Anti-U.S. bias at play in tax ruling, Cook says
Apple is the victim of anti-U.S. bias and the European Union’s 13 billion-euro back tax ruling is “total political crap,” according to the iPhone maker’s chief executive, Tim Cook.
In an interview with the Irish Independent (http://www.independent.ie/business/irish/no-one-did-anything-wrong-here-and-ireland-is-being-picked-on-it-is-total-political-crap-35012145.html), the Apple (AAPL) boss firmly defended the company’s tax arrangement with Ireland, which, according to the EU, allowed the iPhone maker to pay substantially less tax than other businesses.
“No one did anything wrong here, and we need to stand together. Ireland is being picked on, and this is unacceptable,” he said in the interview published Thursday.
Ruling that Apple’s Irish tax deal constituted illegal state aid (http://www.marketwatch.com/story/apple-benefited-from-145-billion-illegal-tax-break-eu-rules-2016-08-30), the EU’s antitrust commission on Tuesday ordered Ireland to recover as much as 13 billion euros ($14.5 billion) in taxes from the tech giant.
Read:In the European Commission’s words, here’s what Apple and Ireland did wrong (http://www.marketwatch.com/story/in-the-european-commissions-words-heres-what-apple-and-ireland-did-wrong-2016-08-30)
Almost all the profits recorded by Apple’s Irish incorporated entities were internally transferred to a so-called head office, which existed only on paper, the EU’s investigation found. That allowed Apple to only pay 1% in taxes on its European profits in 2003 and as little as 0.005% in 2014, way below Ireland’s corporate tax rate of 12.5%.
“It’s total political crap,” Cook said about the EU’s conclusion.
“They just picked a number from I don’t know where. In the year that the Commission says we paid that tax figure, we actually paid $400 [million]. We believe that makes us the highest taxpayer in Ireland that year,” he told the Irish newspaper.
Read:Apple hasn’t set aside enough to pay Irish back taxes (http://www.marketwatch.com/story/apple-hasnt-set-aside-enough-to-pay-irish-back-taxes-2016-08-30)
With his comments, Cook echoes criticism from both Republicans and Democrats (http://www.marketwatch.com/story/us-taxpayers-would-be-poorer-if-eu-wins-apple-tax-case-white-house-spokesman-says-2016-08-30) in the U.S., who claim the regulatory ruling could end up costing the American taxpayer.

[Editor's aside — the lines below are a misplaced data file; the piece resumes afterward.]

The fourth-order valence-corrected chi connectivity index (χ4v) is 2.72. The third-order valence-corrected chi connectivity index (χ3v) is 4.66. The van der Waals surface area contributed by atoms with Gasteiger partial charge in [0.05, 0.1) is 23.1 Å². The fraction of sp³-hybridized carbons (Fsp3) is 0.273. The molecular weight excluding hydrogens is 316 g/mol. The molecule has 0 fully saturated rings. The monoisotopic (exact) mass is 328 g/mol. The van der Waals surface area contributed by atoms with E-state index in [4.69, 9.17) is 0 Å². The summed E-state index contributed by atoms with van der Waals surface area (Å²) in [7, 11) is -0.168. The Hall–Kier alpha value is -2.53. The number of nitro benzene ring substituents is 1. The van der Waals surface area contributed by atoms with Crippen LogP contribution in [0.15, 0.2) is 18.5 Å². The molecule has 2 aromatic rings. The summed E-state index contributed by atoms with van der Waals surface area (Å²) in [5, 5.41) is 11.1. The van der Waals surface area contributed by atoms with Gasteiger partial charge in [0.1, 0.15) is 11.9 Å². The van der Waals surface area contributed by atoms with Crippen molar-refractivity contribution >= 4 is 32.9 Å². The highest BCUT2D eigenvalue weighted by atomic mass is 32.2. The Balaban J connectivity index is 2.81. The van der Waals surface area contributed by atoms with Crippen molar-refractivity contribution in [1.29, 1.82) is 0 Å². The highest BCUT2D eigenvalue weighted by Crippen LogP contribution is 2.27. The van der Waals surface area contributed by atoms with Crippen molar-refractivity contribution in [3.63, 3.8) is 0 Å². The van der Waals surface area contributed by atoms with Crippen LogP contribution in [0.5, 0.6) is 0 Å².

U.S. Treasury Secretary Jack Lew said the commission (http://www.wsj.com/articles/treasury-secretary-lew-criticizes-eu-decision-to-issue-apple-14-5-billion-tax-bill-1472653403) had aimed “squarely at our tax base” and warned such moves could undermine the “spirit of economic cooperation and [is] inconsistent with well-established principles of tax laws.”
Cook took the same line, telling the Irish Independent he believed the commission’s move arose from “a desire to reallocate taxes that should be paid in the U.S. to the EU.”
The Apple boss also slammed the commission for appearing to focus on U.S. companies in its probes.
“I think that Apple was targeted here,” he said. “And I think that (anti-US sentiment) is one reason why we could have been targeted.”
“People in leadership positions in several countries tell me that this is the agenda. I don’t know where that comes from. But what I feel strongly about is that this decision was politically based, of that I’m very confident. There is no reason for it in fact or in law.”
Playing by the rules
But EU competition commissioner Margrethe Vestager has dismissed claims she’s being anti-American, saying she’s just playing by the rules.
“All I can say is that we didn’t open this case to upset [the U.S.],” she said in an interview with MarketWatch. “We did it to make sure we have fair competition in Europe.”
The EU Competition Commissioner stressed she’s certain the Apple-Ireland ruling will prevail against any appeal in court (http://www.marketwatch.com/story/eus-vestager-we-can-win-any-apple-appeal-2016-08-30).
“We have of course structured the case in a way that it’ll be upheld if it goes to court. That’s why it sometimes takes a long time to finish these investigations,” she told MarketWatch.
“This probe has been three years underway to make sure we really have a solid case, which I firmly believe we do.”
Both Ireland and Apple have said they plan to appeal the case. Cook on Thursday said in another interview with Irish broadcaster RTE that he is “very confident” (http://www.bbc.co.uk/news/world-europe-37242357) the ruling will be overturned.
-Sara Sjolin; 415-439-6400; AskNewswires@dowjones.com
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September 01, 2016 11:44 ET (15:44 GMT)
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